Do you have trouble telling your left from your right? Queen’s University lecturer, Dr Gerry Gormley (@DrGerryG), got thousands of people talking about this topic on social media earlier this year!
Do you ever confuse right from left? Gerry Gormley, CC BY-NC-SA
When Dr Gormley published his article “Why some people have trouble telling left from right (and why it’s so important)” on the academic media website, The Conversation, he didn’t anticipate the level of interest it would attain so quickly. With the help of social media platforms, the article attracted 1.25 million views within two days and one week later had reached 1.37 million views.
The high level of interest in the article may be due to relatable nature of the topic which engaged social media users across the globe. Thousands of comments were posted online by people who admitted having difficulty distinguishing left from right, or who recognised the trait in someone they know. As well as being the subject of hundreds of Tweets, the article was discussed and shared via several online news outlets including The Independent (3000 shares) and the Daily Mail (400 shares; 135 comments). It was also picked up by the popular IFL Science website (72000 shares; 360 Tweets) and its related Facebook page, where a post linking to the article has generated over 41000 likes, 17000 comments and 28000 shares!
So, how can online engagement influence academic research?
The dissemination of research findings online allows academics to share and discuss their work with a global audience and to respond immediately to comments and questions. Furthermore, the movement of academic discussion onto blogs and social media has created an opportunity to look at new article-level metrics and not just citations when evaluating impact and engagement. These diverse ‘altmetrics’ (alternative metrics), such as Tweets, shares and downloads, can allow researchers to gauge quickly how their work has been received. In addition, the response from sources outside academia can be tracked in real-time and could be seen as an indicator of interest beyond the academic community and of a work’s relevance to the public.
Image: Tumisu Pixabay CC0 Public Domain
Dr Gormley’s piece in The Conversation is based on the findings of research conducted with his colleagues, Dr John McKinley (Department of Neurology, Royal Victoria Hospital) and Dr Martin Dempster (School of Psychology, Queen’s University), published in Medical Education. Their report, entitled ‘Sorry, I meant the patient’s left side’: impact of distraction on left–right discrimination, has already benefited significantly from the attention initiated on social media. Within two weeks of being published online, references to the article on Twitter and blogs have contributed to its Altmetric score of 108, the 2nd highest score for an article in Medical Education and placing it within the top 5% of articles tracked by Altmetric. Furthermore, this attention has reflected onto an earlier article Dr Gormley and Dr Dempster co-authored (along with Rachel Best), reviving interest and generating almost 2000 downloads in March 2015 – twice as many as December 2008, when the article was first published.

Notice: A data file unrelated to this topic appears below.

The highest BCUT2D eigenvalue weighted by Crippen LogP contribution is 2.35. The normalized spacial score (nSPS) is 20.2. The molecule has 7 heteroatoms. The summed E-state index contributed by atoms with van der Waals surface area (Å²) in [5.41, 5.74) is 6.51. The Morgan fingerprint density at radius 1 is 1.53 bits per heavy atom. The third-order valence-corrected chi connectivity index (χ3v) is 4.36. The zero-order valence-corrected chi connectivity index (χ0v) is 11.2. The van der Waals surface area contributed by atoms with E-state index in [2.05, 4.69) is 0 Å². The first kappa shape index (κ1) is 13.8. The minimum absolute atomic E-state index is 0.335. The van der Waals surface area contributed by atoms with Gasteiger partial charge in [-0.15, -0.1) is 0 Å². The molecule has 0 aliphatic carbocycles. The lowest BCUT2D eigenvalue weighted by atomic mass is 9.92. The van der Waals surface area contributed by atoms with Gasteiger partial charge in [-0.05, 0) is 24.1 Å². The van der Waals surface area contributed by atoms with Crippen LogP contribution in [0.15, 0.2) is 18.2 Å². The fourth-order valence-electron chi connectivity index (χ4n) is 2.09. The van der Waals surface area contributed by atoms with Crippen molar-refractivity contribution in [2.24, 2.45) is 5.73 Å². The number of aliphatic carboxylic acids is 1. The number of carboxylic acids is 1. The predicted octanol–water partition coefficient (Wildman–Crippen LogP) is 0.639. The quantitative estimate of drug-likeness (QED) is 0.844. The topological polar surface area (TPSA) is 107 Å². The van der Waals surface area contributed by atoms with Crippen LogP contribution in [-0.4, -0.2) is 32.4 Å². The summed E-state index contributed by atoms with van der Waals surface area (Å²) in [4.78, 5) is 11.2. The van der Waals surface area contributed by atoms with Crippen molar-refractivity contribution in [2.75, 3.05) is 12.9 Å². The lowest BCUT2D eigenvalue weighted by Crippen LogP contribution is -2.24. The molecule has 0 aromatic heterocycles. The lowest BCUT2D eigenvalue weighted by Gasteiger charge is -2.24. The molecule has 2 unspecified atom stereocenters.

Of course, it is too early to discern what long-term relationship will emerge between altmetrics and traditional metrics, or if this attention will ultimately translate into citations. However, the potential for increased awareness of research activities and the opportunity for findings to reach new audiences certainly make social media tools worth considering as propagators of research impact. Furthermore, the benefits for researchers in terms of networking opportunities and the enhancement of their profile by engaging in online discussions of their research are becoming increasingly evident.
So, are you ready to start talking about social media and altmetrics?
To find out how social media could help you as a researcher, check out our slides
You can find more information about altmetrics in the Measuring Research Impact section of the Library’s Libguides pages or, for examples of how researchers are using altmetrics, check out the Altmetric blog. In addition to Altmetric, other organisations that are currently collecting altmetrics and are worth exploring include Impactstory and PLOS.
This video clip will give you an idea of how contributing to sites like The Conversation can help your academic career.
Are you using altmetrics to gauge the impact of your research? Please share your experiences or suggestions in the comments!